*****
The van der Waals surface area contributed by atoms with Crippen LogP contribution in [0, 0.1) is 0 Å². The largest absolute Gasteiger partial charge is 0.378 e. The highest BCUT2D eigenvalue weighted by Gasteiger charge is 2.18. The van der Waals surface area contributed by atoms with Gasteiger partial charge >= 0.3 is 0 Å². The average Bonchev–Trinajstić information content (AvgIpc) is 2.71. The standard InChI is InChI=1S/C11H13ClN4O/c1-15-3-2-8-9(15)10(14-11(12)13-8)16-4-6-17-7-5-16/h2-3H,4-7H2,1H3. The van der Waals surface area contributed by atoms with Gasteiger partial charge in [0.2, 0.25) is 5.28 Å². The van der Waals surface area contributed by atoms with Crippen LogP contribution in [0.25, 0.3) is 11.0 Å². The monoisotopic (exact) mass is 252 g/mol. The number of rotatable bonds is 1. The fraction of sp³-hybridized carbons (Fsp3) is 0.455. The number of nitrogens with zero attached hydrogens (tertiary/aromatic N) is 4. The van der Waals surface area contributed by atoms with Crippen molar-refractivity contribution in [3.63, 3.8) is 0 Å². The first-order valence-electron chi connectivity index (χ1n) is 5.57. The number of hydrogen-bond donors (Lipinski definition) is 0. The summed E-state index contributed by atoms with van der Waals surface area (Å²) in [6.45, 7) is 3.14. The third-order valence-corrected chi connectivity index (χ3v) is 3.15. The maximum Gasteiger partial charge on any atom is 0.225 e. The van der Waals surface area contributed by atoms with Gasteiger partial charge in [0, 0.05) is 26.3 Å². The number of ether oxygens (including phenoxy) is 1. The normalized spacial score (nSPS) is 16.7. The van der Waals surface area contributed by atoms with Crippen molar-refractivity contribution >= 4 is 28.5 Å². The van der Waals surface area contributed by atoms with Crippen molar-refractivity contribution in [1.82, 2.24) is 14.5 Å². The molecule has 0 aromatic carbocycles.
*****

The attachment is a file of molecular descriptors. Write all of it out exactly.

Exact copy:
The van der Waals surface area contributed by atoms with Crippen LogP contribution in [0, 0.1) is 0 Å². The largest absolute Gasteiger partial charge is 0.378 e. The highest BCUT2D eigenvalue weighted by Gasteiger charge is 2.18. The van der Waals surface area contributed by atoms with Gasteiger partial charge >= 0.3 is 0 Å². The average Bonchev–Trinajstić information content (AvgIpc) is 2.71. The standard InChI is InChI=1S/C11H13ClN4O/c1-15-3-2-8-9(15)10(14-11(12)13-8)16-4-6-17-7-5-16/h2-3H,4-7H2,1H3. The van der Waals surface area contributed by atoms with Gasteiger partial charge in [0.2, 0.25) is 5.28 Å². The van der Waals surface area contributed by atoms with Crippen LogP contribution in [0.25, 0.3) is 11.0 Å². The monoisotopic (exact) mass is 252 g/mol. The number of rotatable bonds is 1. The fraction of sp³-hybridized carbons (Fsp3) is 0.455. The number of nitrogens with zero attached hydrogens (tertiary/aromatic N) is 4. The van der Waals surface area contributed by atoms with Crippen molar-refractivity contribution in [3.63, 3.8) is 0 Å². The first-order valence-electron chi connectivity index (χ1n) is 5.57. The number of hydrogen-bond donors (Lipinski definition) is 0. The summed E-state index contributed by atoms with van der Waals surface area (Å²) in [6.45, 7) is 3.14. The third-order valence-corrected chi connectivity index (χ3v) is 3.15. The maximum Gasteiger partial charge on any atom is 0.225 e. The van der Waals surface area contributed by atoms with Gasteiger partial charge in [0, 0.05) is 26.3 Å². The number of ether oxygens (including phenoxy) is 1. The normalized spacial score (nSPS) is 16.7. The van der Waals surface area contributed by atoms with Crippen molar-refractivity contribution >= 4 is 28.5 Å². The van der Waals surface area contributed by atoms with Crippen molar-refractivity contribution in [1.82, 2.24) is 14.5 Å². The molecule has 0 aromatic carbocycles.